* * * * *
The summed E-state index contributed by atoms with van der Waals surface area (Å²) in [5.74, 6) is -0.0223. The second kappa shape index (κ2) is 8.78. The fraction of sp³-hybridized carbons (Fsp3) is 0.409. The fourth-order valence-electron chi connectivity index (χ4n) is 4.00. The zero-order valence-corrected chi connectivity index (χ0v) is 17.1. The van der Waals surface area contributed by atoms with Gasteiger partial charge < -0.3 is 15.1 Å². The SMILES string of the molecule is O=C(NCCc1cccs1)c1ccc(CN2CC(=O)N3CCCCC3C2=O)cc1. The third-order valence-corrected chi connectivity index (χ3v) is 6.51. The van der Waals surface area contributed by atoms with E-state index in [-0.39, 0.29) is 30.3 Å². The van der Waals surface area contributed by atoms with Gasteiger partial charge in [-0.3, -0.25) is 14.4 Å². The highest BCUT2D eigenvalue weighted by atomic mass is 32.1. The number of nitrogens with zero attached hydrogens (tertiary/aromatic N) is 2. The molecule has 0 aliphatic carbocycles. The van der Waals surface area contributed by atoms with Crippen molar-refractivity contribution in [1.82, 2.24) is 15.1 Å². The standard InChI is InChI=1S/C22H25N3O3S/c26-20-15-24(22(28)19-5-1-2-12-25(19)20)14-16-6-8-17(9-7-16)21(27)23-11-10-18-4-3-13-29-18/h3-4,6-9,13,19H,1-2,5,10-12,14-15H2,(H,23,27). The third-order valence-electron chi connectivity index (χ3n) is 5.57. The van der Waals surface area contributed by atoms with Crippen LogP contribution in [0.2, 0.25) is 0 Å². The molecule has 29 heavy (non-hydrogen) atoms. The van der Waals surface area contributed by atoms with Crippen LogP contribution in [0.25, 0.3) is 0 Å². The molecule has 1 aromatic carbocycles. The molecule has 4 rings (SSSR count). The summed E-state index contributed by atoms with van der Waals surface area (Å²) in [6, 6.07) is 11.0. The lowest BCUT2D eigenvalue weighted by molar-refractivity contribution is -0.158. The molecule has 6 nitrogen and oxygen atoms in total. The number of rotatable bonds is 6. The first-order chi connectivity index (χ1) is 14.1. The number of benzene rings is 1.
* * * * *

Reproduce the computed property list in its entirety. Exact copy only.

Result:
The summed E-state index contributed by atoms with van der Waals surface area (Å²) in [5.74, 6) is -0.0223. The second kappa shape index (κ2) is 8.78. The fraction of sp³-hybridized carbons (Fsp3) is 0.409. The fourth-order valence-electron chi connectivity index (χ4n) is 4.00. The zero-order valence-corrected chi connectivity index (χ0v) is 17.1. The van der Waals surface area contributed by atoms with Gasteiger partial charge < -0.3 is 15.1 Å². The SMILES string of the molecule is O=C(NCCc1cccs1)c1ccc(CN2CC(=O)N3CCCCC3C2=O)cc1. The third-order valence-corrected chi connectivity index (χ3v) is 6.51. The van der Waals surface area contributed by atoms with E-state index in [-0.39, 0.29) is 30.3 Å². The van der Waals surface area contributed by atoms with Gasteiger partial charge in [-0.3, -0.25) is 14.4 Å². The highest BCUT2D eigenvalue weighted by atomic mass is 32.1. The number of nitrogens with zero attached hydrogens (tertiary/aromatic N) is 2. The molecule has 0 aliphatic carbocycles. The van der Waals surface area contributed by atoms with Crippen molar-refractivity contribution in [1.82, 2.24) is 15.1 Å². The standard InChI is InChI=1S/C22H25N3O3S/c26-20-15-24(22(28)19-5-1-2-12-25(19)20)14-16-6-8-17(9-7-16)21(27)23-11-10-18-4-3-13-29-18/h3-4,6-9,13,19H,1-2,5,10-12,14-15H2,(H,23,27). The third-order valence-electron chi connectivity index (χ3n) is 5.57. The van der Waals surface area contributed by atoms with Crippen LogP contribution in [0.2, 0.25) is 0 Å². The molecule has 29 heavy (non-hydrogen) atoms. The van der Waals surface area contributed by atoms with Crippen LogP contribution in [0.25, 0.3) is 0 Å². The molecule has 1 aromatic carbocycles. The molecule has 4 rings (SSSR count). The summed E-state index contributed by atoms with van der Waals surface area (Å²) in [6, 6.07) is 11.0. The lowest BCUT2D eigenvalue weighted by molar-refractivity contribution is -0.158. The molecule has 6 nitrogen and oxygen atoms in total. The number of rotatable bonds is 6. The first-order chi connectivity index (χ1) is 14.1. The number of benzene rings is 1.